“In a recent campaign ad (attached) you/your campaign imply that Ward and I are working together on your GRU referendum. You know this is not the case. Every Gainesville City Commissioner opposes this referendum, including me,” he wrote in a Saturday email. “Please take the ad down as you know it to be untrue.”

As of Tuesday morning, both ads were listed as “active” according to Facebook’s ad archive.

Ward also posted links to the donation page for the campaign against the referendum, “No GRU Authority,” as well as a donate link for Perry’s Democratic challenger in his re-election bid for Senate District 8, Gainesville physician Kayser Enneking.

The GRU referendum was put on the ballot after a 2017 bill (HB 759) by Newberry Republican Rep. Chuck Clemons was cleared by the Legislature and signed by Gov. Rick Scott.

Perry shepherded that bill’s Senate companion, and had sponsored similar bills in the 2014, 2015 and 2016 Legislative Sessions, when he was a member of the House.

Perry is one of several incumbent Republican state senators facing a serious challenge in the fall, however his campaign and committee accounts are flush with about $525,000 banked between them, with an additional $425,000 worth of “in-kind” support, mostly from FRSCC.

Enneking, meanwhile, has about $234,000 left to spend between her campaign and committee accounts after a costly Democratic primary. She has also received about $145,000 worth of “in-kind” support, mostly from the Florida Democratic Legislative Campaign Committee.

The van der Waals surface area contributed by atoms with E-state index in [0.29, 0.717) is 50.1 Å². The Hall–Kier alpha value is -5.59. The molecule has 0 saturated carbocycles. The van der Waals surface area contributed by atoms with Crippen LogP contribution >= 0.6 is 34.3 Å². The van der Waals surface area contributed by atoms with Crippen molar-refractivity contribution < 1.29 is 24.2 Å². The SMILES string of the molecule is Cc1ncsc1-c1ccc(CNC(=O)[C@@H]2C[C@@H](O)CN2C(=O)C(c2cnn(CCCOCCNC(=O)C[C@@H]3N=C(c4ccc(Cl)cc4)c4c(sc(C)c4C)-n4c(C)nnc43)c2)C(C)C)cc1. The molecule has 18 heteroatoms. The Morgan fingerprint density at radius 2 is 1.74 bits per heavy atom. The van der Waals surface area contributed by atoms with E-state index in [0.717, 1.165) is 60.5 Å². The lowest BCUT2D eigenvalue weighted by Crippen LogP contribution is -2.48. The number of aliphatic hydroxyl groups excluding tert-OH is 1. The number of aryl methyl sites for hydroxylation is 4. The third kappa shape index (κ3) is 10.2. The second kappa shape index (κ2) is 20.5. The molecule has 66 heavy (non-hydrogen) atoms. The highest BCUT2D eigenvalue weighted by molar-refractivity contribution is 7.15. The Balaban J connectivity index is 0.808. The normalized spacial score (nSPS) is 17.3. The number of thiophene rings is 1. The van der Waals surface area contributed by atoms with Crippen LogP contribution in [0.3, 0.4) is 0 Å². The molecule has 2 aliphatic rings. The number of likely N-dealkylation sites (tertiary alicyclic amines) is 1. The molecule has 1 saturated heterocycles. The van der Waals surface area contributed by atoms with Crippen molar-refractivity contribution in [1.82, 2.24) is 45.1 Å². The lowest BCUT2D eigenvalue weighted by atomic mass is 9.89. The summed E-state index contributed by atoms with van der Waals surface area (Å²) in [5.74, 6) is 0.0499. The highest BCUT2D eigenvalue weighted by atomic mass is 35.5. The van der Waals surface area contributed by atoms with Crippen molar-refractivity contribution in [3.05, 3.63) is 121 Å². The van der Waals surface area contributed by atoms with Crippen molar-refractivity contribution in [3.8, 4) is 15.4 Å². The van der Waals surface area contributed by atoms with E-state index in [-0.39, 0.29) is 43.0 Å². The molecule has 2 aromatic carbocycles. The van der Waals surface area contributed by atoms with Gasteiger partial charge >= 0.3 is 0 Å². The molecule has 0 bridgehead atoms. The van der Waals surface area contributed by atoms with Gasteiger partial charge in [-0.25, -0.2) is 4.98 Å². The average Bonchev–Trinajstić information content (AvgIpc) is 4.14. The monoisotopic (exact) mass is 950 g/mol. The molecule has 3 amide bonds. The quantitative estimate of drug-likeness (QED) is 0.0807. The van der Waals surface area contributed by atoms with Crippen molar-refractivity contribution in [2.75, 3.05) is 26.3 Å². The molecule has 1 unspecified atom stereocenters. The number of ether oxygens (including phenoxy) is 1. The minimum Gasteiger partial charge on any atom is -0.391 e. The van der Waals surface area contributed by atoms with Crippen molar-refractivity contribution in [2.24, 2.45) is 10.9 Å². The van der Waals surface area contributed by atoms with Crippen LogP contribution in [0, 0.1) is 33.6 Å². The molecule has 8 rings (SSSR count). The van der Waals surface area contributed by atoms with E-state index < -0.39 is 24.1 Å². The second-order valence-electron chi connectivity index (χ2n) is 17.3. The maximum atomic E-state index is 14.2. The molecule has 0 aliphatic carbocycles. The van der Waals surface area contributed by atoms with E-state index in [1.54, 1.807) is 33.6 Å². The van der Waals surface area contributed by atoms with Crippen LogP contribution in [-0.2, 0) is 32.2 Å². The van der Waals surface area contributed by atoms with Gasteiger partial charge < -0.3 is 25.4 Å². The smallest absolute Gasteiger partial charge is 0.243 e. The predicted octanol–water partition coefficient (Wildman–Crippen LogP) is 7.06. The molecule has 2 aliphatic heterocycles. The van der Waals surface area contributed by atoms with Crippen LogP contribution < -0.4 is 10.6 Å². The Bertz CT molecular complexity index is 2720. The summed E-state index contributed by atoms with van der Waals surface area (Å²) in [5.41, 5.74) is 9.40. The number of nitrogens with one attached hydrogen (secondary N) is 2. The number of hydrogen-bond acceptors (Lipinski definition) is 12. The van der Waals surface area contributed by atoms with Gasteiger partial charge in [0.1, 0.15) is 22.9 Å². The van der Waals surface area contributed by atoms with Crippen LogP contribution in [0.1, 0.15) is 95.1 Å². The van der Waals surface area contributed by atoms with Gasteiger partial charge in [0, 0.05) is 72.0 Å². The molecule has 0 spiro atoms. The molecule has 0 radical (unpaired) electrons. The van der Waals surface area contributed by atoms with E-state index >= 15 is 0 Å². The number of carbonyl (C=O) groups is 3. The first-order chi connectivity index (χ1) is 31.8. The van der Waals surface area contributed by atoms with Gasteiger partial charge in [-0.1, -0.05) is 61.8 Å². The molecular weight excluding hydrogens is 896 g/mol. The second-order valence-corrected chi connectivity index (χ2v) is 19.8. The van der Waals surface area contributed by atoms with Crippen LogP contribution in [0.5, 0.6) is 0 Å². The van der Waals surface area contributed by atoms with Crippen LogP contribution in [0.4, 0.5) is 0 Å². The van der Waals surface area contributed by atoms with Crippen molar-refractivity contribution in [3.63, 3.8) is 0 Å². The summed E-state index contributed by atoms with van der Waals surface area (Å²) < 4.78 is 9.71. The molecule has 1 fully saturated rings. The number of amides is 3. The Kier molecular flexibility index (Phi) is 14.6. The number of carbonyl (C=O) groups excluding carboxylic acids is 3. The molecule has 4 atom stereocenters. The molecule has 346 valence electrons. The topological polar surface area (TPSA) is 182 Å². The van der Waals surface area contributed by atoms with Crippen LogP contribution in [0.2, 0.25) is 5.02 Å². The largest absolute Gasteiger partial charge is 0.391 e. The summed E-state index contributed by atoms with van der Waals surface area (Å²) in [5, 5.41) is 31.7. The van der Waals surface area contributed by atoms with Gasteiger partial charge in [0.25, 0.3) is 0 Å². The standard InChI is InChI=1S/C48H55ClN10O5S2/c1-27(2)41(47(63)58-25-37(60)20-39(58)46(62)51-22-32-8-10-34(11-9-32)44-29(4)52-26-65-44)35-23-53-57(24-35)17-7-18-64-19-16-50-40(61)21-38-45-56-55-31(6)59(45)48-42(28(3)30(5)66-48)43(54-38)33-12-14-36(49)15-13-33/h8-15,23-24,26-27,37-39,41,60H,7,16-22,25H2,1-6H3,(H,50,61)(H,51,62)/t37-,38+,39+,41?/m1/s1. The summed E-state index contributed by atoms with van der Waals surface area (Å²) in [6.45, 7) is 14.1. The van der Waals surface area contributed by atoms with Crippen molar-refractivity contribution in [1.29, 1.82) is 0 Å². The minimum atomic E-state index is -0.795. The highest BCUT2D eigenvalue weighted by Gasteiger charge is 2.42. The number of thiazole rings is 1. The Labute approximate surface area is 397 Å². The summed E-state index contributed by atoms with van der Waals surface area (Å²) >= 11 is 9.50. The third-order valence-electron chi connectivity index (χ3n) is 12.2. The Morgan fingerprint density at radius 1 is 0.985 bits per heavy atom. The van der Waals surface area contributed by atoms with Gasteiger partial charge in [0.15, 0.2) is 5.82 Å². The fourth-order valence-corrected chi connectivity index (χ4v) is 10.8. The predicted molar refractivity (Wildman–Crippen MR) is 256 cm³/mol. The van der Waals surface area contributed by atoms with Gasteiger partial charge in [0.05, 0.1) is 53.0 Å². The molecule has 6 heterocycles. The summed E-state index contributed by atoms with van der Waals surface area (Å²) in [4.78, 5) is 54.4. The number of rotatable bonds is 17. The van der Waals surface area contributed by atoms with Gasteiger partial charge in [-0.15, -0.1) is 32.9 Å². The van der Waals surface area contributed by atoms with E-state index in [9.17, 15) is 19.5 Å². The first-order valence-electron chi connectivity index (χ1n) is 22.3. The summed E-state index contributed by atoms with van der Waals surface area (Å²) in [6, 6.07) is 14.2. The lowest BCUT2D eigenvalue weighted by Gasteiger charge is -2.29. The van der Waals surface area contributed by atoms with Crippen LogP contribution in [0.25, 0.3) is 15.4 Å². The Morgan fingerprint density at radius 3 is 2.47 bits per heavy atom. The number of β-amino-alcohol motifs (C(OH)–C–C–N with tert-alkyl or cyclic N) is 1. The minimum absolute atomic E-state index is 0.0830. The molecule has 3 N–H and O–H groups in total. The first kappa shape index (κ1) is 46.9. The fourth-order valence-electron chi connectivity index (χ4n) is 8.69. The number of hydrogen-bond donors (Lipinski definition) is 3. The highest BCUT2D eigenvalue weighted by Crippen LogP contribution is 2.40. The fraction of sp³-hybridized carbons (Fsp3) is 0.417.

SD 8 covers all of Alachua and Putnam counties as well as the northern half of Marion County. It is one of a handful of districts that became more favorable to Democrats after the Senate map was redrawn ahead of the 2016 elections.

Despite Democrats holding an 8-point lead in voter registrations in the redrawn district, Perry scored a comfortable victory over two years ago as the seat was narrowly carried by President Donald Trump. Both SD 8 and the GRU question will be on the November ballot.

Tracye Polson takes off gloves in new HD 15 ad

“What side is lobbyist Wyman Duggan on?”

That’s the question posed by the first television ad from Republican Duggan’s opponent in the House District 15 general election, Democrat Tracye Polson.

The 30-second spot contends that “Duggan worked to sell JEA, raising rates, costing the city millions every year” and “wants politicians to appoint our school board.”

The ad’s reference to Duggan working to sell JEA (lobbying for Emera, a Nova Scotia utility company that also owns TECO in Tampa) was rehearsed by a Republican opponent during the primary campaign last month. However, this is the first time the claim has been televised.

Polson, meanwhile, draws a contrast to that world of influence with her upbeat narration, noting she stands “with students, who deserve great public schools; with an elected school board, with law enforcement … and as a cancer survivor and health professional, with patients.”